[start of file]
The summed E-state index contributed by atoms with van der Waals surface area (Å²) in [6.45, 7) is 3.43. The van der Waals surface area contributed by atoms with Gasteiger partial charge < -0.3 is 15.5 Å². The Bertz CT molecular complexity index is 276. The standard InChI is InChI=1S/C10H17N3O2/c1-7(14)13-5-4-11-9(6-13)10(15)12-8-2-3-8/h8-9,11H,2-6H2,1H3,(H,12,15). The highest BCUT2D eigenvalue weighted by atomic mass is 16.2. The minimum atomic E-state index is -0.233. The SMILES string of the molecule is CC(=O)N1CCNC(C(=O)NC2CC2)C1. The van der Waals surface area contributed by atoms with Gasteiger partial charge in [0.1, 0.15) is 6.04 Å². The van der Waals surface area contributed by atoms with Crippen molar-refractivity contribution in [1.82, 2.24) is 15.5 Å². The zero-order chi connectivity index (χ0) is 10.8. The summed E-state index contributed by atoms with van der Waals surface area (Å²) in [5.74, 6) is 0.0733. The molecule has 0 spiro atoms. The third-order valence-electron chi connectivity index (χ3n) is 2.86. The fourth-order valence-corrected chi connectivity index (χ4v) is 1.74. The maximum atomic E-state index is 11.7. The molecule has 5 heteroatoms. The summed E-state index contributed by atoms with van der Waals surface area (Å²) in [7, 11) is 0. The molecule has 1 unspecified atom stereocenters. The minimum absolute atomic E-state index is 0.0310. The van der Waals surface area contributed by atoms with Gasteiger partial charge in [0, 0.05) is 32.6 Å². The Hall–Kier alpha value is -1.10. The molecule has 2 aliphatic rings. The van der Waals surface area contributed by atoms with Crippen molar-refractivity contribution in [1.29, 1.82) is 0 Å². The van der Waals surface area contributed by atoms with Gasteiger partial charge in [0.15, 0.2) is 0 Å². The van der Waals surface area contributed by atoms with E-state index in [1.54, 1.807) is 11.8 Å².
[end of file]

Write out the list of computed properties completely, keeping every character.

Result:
The summed E-state index contributed by atoms with van der Waals surface area (Å²) in [6.45, 7) is 3.43. The van der Waals surface area contributed by atoms with Gasteiger partial charge < -0.3 is 15.5 Å². The Bertz CT molecular complexity index is 276. The standard InChI is InChI=1S/C10H17N3O2/c1-7(14)13-5-4-11-9(6-13)10(15)12-8-2-3-8/h8-9,11H,2-6H2,1H3,(H,12,15). The highest BCUT2D eigenvalue weighted by atomic mass is 16.2. The minimum atomic E-state index is -0.233. The SMILES string of the molecule is CC(=O)N1CCNC(C(=O)NC2CC2)C1. The van der Waals surface area contributed by atoms with Gasteiger partial charge in [0.1, 0.15) is 6.04 Å². The van der Waals surface area contributed by atoms with Crippen molar-refractivity contribution in [1.82, 2.24) is 15.5 Å². The zero-order chi connectivity index (χ0) is 10.8. The summed E-state index contributed by atoms with van der Waals surface area (Å²) in [5.74, 6) is 0.0733. The molecule has 0 spiro atoms. The third-order valence-electron chi connectivity index (χ3n) is 2.86. The fourth-order valence-corrected chi connectivity index (χ4v) is 1.74. The maximum atomic E-state index is 11.7. The molecule has 5 heteroatoms. The summed E-state index contributed by atoms with van der Waals surface area (Å²) in [7, 11) is 0. The molecule has 1 unspecified atom stereocenters. The minimum absolute atomic E-state index is 0.0310. The van der Waals surface area contributed by atoms with Gasteiger partial charge in [0, 0.05) is 32.6 Å². The Hall–Kier alpha value is -1.10. The molecule has 2 aliphatic rings. The van der Waals surface area contributed by atoms with Crippen molar-refractivity contribution in [1.29, 1.82) is 0 Å². The van der Waals surface area contributed by atoms with Gasteiger partial charge in [0.15, 0.2) is 0 Å². The van der Waals surface area contributed by atoms with E-state index in [1.54, 1.807) is 11.8 Å².